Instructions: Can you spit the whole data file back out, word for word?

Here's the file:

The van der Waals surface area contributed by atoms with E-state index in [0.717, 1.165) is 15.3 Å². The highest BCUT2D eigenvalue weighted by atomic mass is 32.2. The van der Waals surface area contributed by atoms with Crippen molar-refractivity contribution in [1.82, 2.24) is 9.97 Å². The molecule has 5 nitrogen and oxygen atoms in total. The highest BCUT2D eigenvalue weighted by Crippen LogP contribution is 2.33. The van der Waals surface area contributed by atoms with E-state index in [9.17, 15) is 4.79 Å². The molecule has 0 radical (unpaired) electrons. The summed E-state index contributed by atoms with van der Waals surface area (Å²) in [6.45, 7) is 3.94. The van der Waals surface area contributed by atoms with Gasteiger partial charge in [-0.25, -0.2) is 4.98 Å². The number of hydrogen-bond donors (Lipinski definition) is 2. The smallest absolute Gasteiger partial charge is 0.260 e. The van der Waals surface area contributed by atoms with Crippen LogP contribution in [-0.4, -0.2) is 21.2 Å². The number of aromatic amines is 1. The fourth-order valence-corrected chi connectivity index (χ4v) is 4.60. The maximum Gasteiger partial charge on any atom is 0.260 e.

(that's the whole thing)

The van der Waals surface area contributed by atoms with E-state index in [0.717, 1.165) is 15.3 Å². The highest BCUT2D eigenvalue weighted by atomic mass is 32.2. The van der Waals surface area contributed by atoms with Crippen molar-refractivity contribution in [1.82, 2.24) is 9.97 Å². The molecule has 5 nitrogen and oxygen atoms in total. The highest BCUT2D eigenvalue weighted by Crippen LogP contribution is 2.33. The van der Waals surface area contributed by atoms with E-state index in [9.17, 15) is 4.79 Å². The molecule has 0 radical (unpaired) electrons. The summed E-state index contributed by atoms with van der Waals surface area (Å²) in [6.45, 7) is 3.94. The van der Waals surface area contributed by atoms with Gasteiger partial charge in [-0.25, -0.2) is 4.98 Å². The number of hydrogen-bond donors (Lipinski definition) is 2. The smallest absolute Gasteiger partial charge is 0.260 e. The van der Waals surface area contributed by atoms with Crippen LogP contribution in [-0.4, -0.2) is 21.2 Å². The number of aromatic amines is 1. The fourth-order valence-corrected chi connectivity index (χ4v) is 4.60. The maximum Gasteiger partial charge on any atom is 0.260 e.